Best graphics cards 2017 for 1080p, 1440p and 4K gaming

Best graphics cards 2017

There are almost too many top graphics cards to choose from, which is why this here article is all about identifying the single best GPU you can get for playing games at 1080p, 1440p and 4K. Read on for advice on what to pick and how to pick your next graphics card.

The plentiful supply comes after recent dark days for graphics. The explosion in cryptocurrency mining cleared out stockrooms, shunted prices skywards and made the process of buying a card for playing games an exercise in desperate Googling and unnecessary cash-wasting. Thankfully things do seem to be cooling down, with prices slowly returning to pre-boom levels and almost all of the factory-upgraded partner cards (from the likes of Asus, MSI, Zotac, Gigabyte etc) coming back into stock. That finally gives us a more-or-less full selection of cards to choose from.

Graphics card buying guide

To  clarify what I mean by ‘best’, it won’t just be the card that can get the highest frame rate regardless of all other factors – otherwise it’d just be the Nvidia GTX 1080 Ti for every resolution. I’m more concerned, as I’m sure you are, with what cards can capably handle 60fps at each res for the least money.

At most price points and performance levels, you’ve essentially got a choice between Nvidia or AMD cards; these aren’t hard-and-fast rules, but generally, Nvidia’s tend to be more efficient (thanks to the current generation’s Pascal manufacturing architecture), while AMD’s tend to cost less. Less at the low- and high-end, anyway – mid-range Radeons got battered particularly hard by the aforementioned volatility.

That said, you should seldom actually buy one of the original reference cards. Partner cards are the way to go, especially if they come with an upgraded, open-air fan cooler. Nvidia and AMD’s designs use noisy, less efficient ‘blower style’ coolers. Partner cards also typically benefit from small, but factory-tested (and thus safe and stable) core speed overclocks, improving performance even if it’s just an extra few frames-per-second. Obviously, this raises internal temperatures, but that’s why it helps to have a good fan cooler.

With that in mind, let’s take a look at the cards you should be considering for flawless 60fps gaming.

Nvidia GeForce GTX 1050Ti

Best graphics card for 1080p: Nvidia GeForce GTX 1050 Ti

This souped-up GTX 1050 (souped-up in the sense Nvidia didn’t intentionally disable any of its processor cores) is about as close as you’ll get to a perfect budget card. Will it smoothly run every single game at its best settings on Full HD? Heavens no, but that’s a pipe dream even for parts costing twice as much.

Besides, for less (far less) than £200, this is easily as good as it gets. The modest-sounding 768 CUDA cores put in a surprising amount of work, pushing the GTX 1050 Ti to visibly better performance levels than you’d see from a regular GTX 1050 or AMD’s Radeon RX 560. As long as you stick to 1080p, many games actually will achieve a certain silkiness with maxed-out quality, and even the tougher ones can be tamed with Medium settings.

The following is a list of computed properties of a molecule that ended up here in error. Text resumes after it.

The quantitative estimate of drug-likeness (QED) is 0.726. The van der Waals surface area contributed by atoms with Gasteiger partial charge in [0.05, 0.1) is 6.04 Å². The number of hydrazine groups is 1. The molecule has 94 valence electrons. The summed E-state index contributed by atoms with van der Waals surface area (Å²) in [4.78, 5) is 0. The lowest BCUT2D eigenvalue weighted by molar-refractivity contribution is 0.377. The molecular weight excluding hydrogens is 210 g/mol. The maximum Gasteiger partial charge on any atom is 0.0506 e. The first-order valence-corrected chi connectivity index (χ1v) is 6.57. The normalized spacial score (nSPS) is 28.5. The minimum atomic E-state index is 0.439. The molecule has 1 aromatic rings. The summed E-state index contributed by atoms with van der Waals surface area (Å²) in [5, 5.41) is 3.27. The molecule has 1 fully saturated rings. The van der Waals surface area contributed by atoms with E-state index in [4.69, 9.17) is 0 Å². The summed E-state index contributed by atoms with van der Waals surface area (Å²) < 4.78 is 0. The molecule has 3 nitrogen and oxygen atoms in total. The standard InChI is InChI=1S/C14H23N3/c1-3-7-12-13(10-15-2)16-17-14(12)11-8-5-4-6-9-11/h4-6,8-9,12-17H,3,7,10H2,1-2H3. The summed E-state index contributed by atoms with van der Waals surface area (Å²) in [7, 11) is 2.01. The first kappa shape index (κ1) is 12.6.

It comes equipped with 4GB of memory (the same as some mid-range cards), though at 1080p this alone won’t make much of a difference compared to the 2GB of cheaper options. Then again, it might be wise to have that extra VRAM on hand for the future, what with AAA games getting sharper and shinier all the time.

In any case, it’s not just price or performance that makes the GTX 1050 Ti so good. It’s also incredibly efficient, only requiring a 300W power supply to run (again, good news for cash-strapped budget builders), and unlike any of the other cards in this article, can go without any six- or eight-pin power cable. Instead, it simply drinks all the juice it needs directly from the mobo’s PCIe slot.

Right now there’s a lovely little Zotac model, the GeForce GTX 1050 Ti Mini, going for £140. I’ve played with this specific card during my day job as a print hack, and it’s a fine component: only 145mm long and lightly overclocked, yet a brilliantly cool runner.

Read our full Nvidia GeForce GTX 1050 Ti review.

AMD RX 580

Best graphics card for 1440p: AMD Radeon RX 580

Had I written this a month ago, back when the only way to get a proper mid-range Radeon card was to break into a Bitcoin miner’s house and steal one from their collection, you’d be reading about how the GeForce GTX 1060 is the best-value choice for 1440p play.

Nvidia’s card is still a good piece of hardware, of course, but the 8GB RX 580 has at least returned to sane pricing levels – to the point where it’s pretty much dead on with the GTX 1060, in fact – and it’s just ever-so-slightly better overall. Not so much in power efficiency, but the extra 2GB of memory it has over the GeForce makes for a teeny performance advantage when playing at resolutions above 1080p (except in VR, where the GTX 1060 wins out). Frame rates are typically close enough that you couldn’t tell them apart by eyeballing, but other telltale signs of a struggling card – like micro-stuttering in The Witcher 3 – are slightly less prevalent on the RX 580.

That’s true for the 8GB model, anyway. You can get a 4GB version on the (relative) cheap, but you’d be costing yourself in 1440p performance as well as futureproofing potential. We’re starting to see games launch with Ultra-quality graphics settings (mainly textures) that require 8GB, such as in Middle-earth: Shadow of War, and unless you fancy dropping nearly twice as much on a GTX 1070, Vega RX 54 or better, this card is the cheapest way to get your hands on that particular spec.

The absolute wallet-friendliest 8GB RX 580 I’ve found is this £270 PowerColor model, though I’ve no experience with PowerColor hardware myself and the word online consists of qualified praise at best. This overclocked XFX GTS Black Edition is a good bet at £278, though, if you can live with the weird recessed positioning of the power connector.

Read our full AMD Radeon RX 580 review.

Nvidia GeForce GTX 1080

Best graphics card for 4K: Nvidia GeForce GTX 1080